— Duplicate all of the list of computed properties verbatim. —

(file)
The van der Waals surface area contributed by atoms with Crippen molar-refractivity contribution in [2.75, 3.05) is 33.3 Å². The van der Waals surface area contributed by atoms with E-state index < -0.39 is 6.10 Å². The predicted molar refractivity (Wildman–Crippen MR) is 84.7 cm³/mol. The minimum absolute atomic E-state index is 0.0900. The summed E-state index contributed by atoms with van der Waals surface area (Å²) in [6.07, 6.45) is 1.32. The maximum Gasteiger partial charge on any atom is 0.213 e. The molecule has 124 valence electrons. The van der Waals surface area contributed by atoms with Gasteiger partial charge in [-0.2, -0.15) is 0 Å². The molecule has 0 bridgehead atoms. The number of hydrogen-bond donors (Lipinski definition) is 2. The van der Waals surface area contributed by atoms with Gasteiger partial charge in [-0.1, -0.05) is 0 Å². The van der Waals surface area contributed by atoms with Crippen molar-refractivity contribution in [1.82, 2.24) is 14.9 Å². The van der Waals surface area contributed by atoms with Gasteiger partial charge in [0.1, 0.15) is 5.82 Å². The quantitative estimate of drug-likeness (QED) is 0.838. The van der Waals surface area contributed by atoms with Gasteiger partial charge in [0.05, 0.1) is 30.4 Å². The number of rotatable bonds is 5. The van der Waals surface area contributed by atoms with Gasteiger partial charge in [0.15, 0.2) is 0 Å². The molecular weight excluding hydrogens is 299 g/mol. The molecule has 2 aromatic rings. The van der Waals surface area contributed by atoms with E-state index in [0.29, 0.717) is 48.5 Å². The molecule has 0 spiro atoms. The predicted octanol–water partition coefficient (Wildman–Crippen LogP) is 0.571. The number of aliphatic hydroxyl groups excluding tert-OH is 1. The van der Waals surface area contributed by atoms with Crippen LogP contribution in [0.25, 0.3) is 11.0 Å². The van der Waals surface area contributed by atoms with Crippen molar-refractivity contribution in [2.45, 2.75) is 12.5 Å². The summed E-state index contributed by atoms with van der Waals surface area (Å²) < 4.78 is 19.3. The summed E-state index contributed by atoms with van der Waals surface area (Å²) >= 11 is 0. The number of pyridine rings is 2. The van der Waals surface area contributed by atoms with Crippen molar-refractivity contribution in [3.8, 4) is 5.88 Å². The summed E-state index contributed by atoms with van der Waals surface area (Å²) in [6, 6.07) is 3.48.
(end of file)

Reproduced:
The van der Waals surface area contributed by atoms with Crippen molar-refractivity contribution in [2.75, 3.05) is 33.3 Å². The van der Waals surface area contributed by atoms with E-state index < -0.39 is 6.10 Å². The predicted molar refractivity (Wildman–Crippen MR) is 84.7 cm³/mol. The minimum absolute atomic E-state index is 0.0900. The summed E-state index contributed by atoms with van der Waals surface area (Å²) in [6.07, 6.45) is 1.32. The maximum Gasteiger partial charge on any atom is 0.213 e. The molecule has 124 valence electrons. The van der Waals surface area contributed by atoms with Gasteiger partial charge in [-0.2, -0.15) is 0 Å². The molecule has 0 bridgehead atoms. The number of hydrogen-bond donors (Lipinski definition) is 2. The van der Waals surface area contributed by atoms with Gasteiger partial charge in [-0.1, -0.05) is 0 Å². The van der Waals surface area contributed by atoms with Crippen molar-refractivity contribution in [1.82, 2.24) is 14.9 Å². The van der Waals surface area contributed by atoms with Gasteiger partial charge in [0.1, 0.15) is 5.82 Å². The quantitative estimate of drug-likeness (QED) is 0.838. The van der Waals surface area contributed by atoms with Gasteiger partial charge in [0.05, 0.1) is 30.4 Å². The number of rotatable bonds is 5. The van der Waals surface area contributed by atoms with Gasteiger partial charge in [0.15, 0.2) is 0 Å². The molecular weight excluding hydrogens is 299 g/mol. The molecule has 2 aromatic rings. The van der Waals surface area contributed by atoms with E-state index in [0.29, 0.717) is 48.5 Å². The molecule has 0 spiro atoms. The predicted octanol–water partition coefficient (Wildman–Crippen LogP) is 0.571. The number of aliphatic hydroxyl groups excluding tert-OH is 1. The van der Waals surface area contributed by atoms with Crippen LogP contribution in [0.25, 0.3) is 11.0 Å². The van der Waals surface area contributed by atoms with Crippen molar-refractivity contribution in [2.45, 2.75) is 12.5 Å². The summed E-state index contributed by atoms with van der Waals surface area (Å²) < 4.78 is 19.3. The summed E-state index contributed by atoms with van der Waals surface area (Å²) >= 11 is 0. The number of pyridine rings is 2. The van der Waals surface area contributed by atoms with Crippen molar-refractivity contribution in [3.8, 4) is 5.88 Å². The summed E-state index contributed by atoms with van der Waals surface area (Å²) in [6, 6.07) is 3.48.